For anyone outside the skills sector, trying to work out what is going on with apprenticeships as we celebrate another National Apprenticeship Week must be quite baffling.
On the one hand, ministers are telling us how thrilled they are with the number of people starting apprenticeships but at the same time apprenticeship training providers are understandably appalled that starts at the intermediate level are fewer than half of what they were before the levy.
Providers feel that by allowing this to happen, the government is undermining its own social mobility agenda.
Numbers overall are recovering but they are still well down on pre-levy days. Despite this, the Association of Employment and Learning Providers (AELP) remains a strong supporter of the levy in principle.
Moreover we feel that there is a case for increasing its rate or scope to make the receipts larger, enabling the funding of more apprenticeships for non-levy paying smaller employers.
Why am I tempted to rain on the government’s parade during National Apprenticeship Week (NAW)?
It’s mainly because of the messages that the government itself are promoting, which however well-intentioned are in some cases just plain wrong. For example, apparently the more off-the-job training you do, the more skills development you will get and therefore the better the apprenticeship.
This is absolutely bonkers; it reveals a fundamental misunderstanding amongst many in government about the value of a work based learning apprenticeship and why apprenticeships are so popular with employers. National Apprenticeship Week should actually be about celebrating how much apprentices learn ON the job.
Providers get blamed by officials for not being more positive about the 20% off-the-job training (OTJT) rule but in fact all we are doing is reflecting back the challenges which the ESFA’s funding rule regularly presents to private and public sector employers.
The frustration is doubled by ministers making inappropriate comparisons with the amount of off-the-job training that takes place in other countries.
AELP has undertaken its own research on this and established that Finland is virtually the only European nation other than the UK which doesn’t operate the so-called dual system for apprenticeships where a young person has to spend a compulsory number of hours each week learning in school.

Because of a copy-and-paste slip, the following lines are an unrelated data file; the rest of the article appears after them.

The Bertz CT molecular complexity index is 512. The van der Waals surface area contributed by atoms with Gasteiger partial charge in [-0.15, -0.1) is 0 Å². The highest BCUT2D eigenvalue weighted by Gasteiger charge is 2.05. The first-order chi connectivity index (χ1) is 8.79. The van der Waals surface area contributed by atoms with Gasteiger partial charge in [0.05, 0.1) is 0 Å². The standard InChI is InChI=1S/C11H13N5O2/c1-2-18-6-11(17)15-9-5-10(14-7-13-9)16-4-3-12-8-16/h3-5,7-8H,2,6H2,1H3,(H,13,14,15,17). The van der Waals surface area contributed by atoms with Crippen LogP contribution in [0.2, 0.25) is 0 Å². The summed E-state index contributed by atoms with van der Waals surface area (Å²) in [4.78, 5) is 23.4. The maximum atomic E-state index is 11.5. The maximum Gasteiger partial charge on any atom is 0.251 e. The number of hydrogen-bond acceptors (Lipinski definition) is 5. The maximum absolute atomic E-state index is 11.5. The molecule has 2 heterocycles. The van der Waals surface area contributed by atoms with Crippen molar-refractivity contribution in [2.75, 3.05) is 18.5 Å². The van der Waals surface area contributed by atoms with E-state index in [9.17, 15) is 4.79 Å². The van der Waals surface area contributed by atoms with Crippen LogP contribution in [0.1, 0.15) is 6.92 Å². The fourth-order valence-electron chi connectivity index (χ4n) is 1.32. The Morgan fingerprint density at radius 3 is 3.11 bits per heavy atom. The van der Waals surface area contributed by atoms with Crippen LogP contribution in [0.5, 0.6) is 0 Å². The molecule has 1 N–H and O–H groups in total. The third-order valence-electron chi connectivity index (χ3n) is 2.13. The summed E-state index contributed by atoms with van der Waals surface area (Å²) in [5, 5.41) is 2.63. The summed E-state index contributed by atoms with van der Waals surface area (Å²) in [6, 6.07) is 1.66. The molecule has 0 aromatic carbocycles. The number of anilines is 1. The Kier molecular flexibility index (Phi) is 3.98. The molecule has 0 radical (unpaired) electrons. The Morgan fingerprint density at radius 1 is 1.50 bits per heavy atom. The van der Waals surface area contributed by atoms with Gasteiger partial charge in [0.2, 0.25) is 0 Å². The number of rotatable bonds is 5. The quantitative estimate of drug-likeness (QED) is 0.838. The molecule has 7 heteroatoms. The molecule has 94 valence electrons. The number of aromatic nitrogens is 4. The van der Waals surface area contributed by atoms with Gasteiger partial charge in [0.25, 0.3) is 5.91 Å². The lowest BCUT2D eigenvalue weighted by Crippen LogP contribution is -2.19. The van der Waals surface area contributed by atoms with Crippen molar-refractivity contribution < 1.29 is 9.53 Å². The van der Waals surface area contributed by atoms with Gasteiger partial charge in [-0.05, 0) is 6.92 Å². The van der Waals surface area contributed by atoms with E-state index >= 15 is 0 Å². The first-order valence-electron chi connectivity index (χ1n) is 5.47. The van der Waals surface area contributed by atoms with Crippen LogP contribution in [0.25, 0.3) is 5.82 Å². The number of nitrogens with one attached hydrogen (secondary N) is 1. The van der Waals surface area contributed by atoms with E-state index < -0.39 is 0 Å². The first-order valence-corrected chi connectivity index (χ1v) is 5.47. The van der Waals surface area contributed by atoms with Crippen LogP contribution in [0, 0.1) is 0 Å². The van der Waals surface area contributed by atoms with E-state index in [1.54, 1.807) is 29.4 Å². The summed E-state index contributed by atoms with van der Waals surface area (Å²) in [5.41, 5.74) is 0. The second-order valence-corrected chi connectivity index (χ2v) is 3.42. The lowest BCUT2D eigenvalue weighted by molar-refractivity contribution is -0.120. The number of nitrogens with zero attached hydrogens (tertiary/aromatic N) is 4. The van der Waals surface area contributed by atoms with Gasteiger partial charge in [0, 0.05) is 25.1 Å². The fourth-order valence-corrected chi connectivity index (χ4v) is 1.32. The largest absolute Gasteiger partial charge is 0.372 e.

The dual systems abroad often require substantial off-the-job hours and there are two points to make here:
Firstly in his original blueprint for the apprenticeship reforms, Doug Richard said that there should be two distinct routes to acquire skills for a specific sector-based occupation:
- The work based learning apprenticeship is obviously one,
- The classroom based option, which we are now seeing redefined in T levels, is the other.
If the government is requiring a large degree of off-the-job learning in an apprenticeship, then the distinction falls away.
Secondly, it‘s not easy to measure the quality of OTJT within an apprenticeship and Ofsted agrees with AELP that just counting the hours provides no indication of quality.
Ensuring that industry placements within T levels are a success
Last year we partnered with City & Guilds to deliver a major piece of research on ways of ensuring that industry placements within T levels are a success, and perhaps now is the time to build on that by using more research to determine a specific quality measure for OTJT.
In the meantime, the government should accept the Commons Education Committee’s recommendation of a more flexible approach to off-the-job training according to the business sector and level of apprenticeship.
If last year’s NAW events are anything to go by, we will be hearing more fabulous stories this week from apprentices about how acquiring skills in the workplace has transformed their career prospects and we shouldn’t forget that it is in the lower level apprenticeships that the transformation of people’s lives is often the greatest.
AELP fully recognises the value of high quality OTJT within every apprenticeship, but let’s hear more this week about something which is even more important and that’s what is gained from learning on the job.
Mark Dawe, Chief Executive, the Association of Employment and Learning Providers (AELP)